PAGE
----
In either example above, the outcome is clear: the experience of the majority is significantly increased by designing without excluding minority.
With this goal in mind, we established the business case for and general understanding of universal design on Day 1. Speakers included Jutta Treviranus, Director of the Inclusive Design Research Centre (IDRC) and professor at OCAD University in Toronto, and Elle Waters, VP of Community and Global Development at Level Access. While most participants had some understanding of universal design, 100% of participants indicated that the first day of the workshop increased their understanding and positively impacted their view of universal design. The benefits of universal design were clear to everyone in the room; however, the challenge many participants face is in relaying the business case to management or team members.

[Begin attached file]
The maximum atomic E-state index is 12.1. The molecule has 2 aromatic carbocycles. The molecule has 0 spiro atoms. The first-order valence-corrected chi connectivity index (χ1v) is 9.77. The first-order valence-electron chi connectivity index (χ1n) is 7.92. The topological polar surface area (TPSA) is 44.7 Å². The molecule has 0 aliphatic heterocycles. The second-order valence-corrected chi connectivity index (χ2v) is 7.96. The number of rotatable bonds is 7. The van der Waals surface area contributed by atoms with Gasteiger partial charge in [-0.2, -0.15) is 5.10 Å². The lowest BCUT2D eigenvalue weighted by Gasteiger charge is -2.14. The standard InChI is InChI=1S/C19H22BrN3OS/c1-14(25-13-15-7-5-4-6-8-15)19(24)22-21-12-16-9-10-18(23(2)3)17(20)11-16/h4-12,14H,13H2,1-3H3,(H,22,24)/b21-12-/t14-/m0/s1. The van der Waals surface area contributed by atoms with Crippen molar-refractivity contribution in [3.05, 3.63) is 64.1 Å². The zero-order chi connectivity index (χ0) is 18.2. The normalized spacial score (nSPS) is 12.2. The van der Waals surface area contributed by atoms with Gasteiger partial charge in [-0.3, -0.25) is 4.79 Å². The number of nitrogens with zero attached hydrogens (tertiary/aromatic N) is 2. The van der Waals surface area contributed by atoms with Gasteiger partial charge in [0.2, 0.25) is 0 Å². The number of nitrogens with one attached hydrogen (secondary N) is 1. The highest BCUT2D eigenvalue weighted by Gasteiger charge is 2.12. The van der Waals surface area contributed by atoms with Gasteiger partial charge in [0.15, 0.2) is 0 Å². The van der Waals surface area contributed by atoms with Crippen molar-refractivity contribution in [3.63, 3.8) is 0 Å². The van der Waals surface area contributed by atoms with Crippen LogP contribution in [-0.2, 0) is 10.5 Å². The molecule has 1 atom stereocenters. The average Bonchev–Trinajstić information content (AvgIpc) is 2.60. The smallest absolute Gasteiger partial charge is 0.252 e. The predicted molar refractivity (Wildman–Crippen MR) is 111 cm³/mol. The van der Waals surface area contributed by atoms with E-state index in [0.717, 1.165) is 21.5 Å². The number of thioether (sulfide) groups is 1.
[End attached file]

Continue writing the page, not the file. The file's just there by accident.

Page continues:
With the help of our design business panel and a Q&A session with the audience, the business case was made clear: numerous businesses have thrived and excelled as a result of their ability to design for the edge — not only have they seen significant economic returns, but they have cultivated intense brand loyalty by PwDs, their loved ones, and allies The day ended with an engaging presentation by Sidebench UX designer, Cassy Gibson, discussing best practices for user testing, which segued perfectly into Day 2: Beta Day.